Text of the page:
Dialogue Recording

Michael Barrier had a post today about Hayao Mizyazaki and his preference of recording the dialogue for films after the animation is finished (which of course goes against common practice in most commercial animation). Michael ended his post with this: "If post-recording has now become attractive to some, perhaps that's because today's cartoons tend to be so dialogue-heavy, and their dialogue is so often driven by the desire to thrust forward not the character itself, but the star speaking the lines". The post brings up some good arguments on both sides but this final sentence got me thinking about the amount of dialogue or talking not only in animation but in live action films, television, and life in general. Dialogue heavy cartoons are generally cheaper to produce but in my mind are also generally less interesting to watch. The majority of today's cartoons are glorified radio shows. 

Close your eyes the next time the Simpsons or Family Guy or most Saturday morning fare is on and see if you laugh just as much (perhaps even more?... or you may not find them that funny or engaging in the first place). The drawings are there simply as a vehicle for the writing. Of course these are hugely popular shows thanks to our "talk heavy" society. Every town has 24 hour talk radio and there has never been more talk shows on TV. I watch a lot of sports and it's not unusual to have three commentators yakking over the action followed by another yakking in between down at field or ice level followed by 5 minute commercial breaks followed by intermission breaks with 3-4 "experts" yakking away talking over one another. How can a solid opinion be discussed and supported like this? Even action films have taken to adding dialogue during the action. (Save The Bourne films, did Matt Damon say much in those films? no witty one-liners but I can remember the intricate story vividly).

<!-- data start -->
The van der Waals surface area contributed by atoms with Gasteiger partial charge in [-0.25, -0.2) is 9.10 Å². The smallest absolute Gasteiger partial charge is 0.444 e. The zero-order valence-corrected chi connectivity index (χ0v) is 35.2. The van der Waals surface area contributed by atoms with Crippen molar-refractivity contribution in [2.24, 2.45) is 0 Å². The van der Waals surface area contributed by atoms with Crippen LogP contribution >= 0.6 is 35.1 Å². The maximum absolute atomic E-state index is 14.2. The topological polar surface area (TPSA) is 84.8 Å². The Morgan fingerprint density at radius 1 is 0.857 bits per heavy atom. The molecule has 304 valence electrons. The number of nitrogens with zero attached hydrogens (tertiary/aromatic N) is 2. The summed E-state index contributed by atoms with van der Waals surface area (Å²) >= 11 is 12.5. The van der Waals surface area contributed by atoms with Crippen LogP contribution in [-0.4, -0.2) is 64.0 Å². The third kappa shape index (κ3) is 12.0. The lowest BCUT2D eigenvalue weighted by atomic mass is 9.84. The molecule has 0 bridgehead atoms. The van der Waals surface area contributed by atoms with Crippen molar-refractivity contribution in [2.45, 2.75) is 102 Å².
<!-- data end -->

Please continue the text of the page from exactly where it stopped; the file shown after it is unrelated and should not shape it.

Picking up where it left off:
Walk down any street and count the people talking on their cellphones. I guess my point is this - why so much talking? What happened to silence? Some of the best animation ever produced has little to no dialogue, Road Runner Cartoons? Silly Symphonies? Fantasia? Popeye only talked when needed. A picture says a thousand words they say. A thousand voices sounds like white noise. The upcoming film "There Will Be Blood" apparently has a 15 minute prologue with no dialogue. Almost every review I've read has made a point of noting this - in some cases as a gamble as if having only moving pictures and music may alienate the audience. I'm not saying a return to silent films is in order and I'm not down playing the importance of writing or that I don't enjoy a good "talkie" but I do feel a little quiet can go a long way.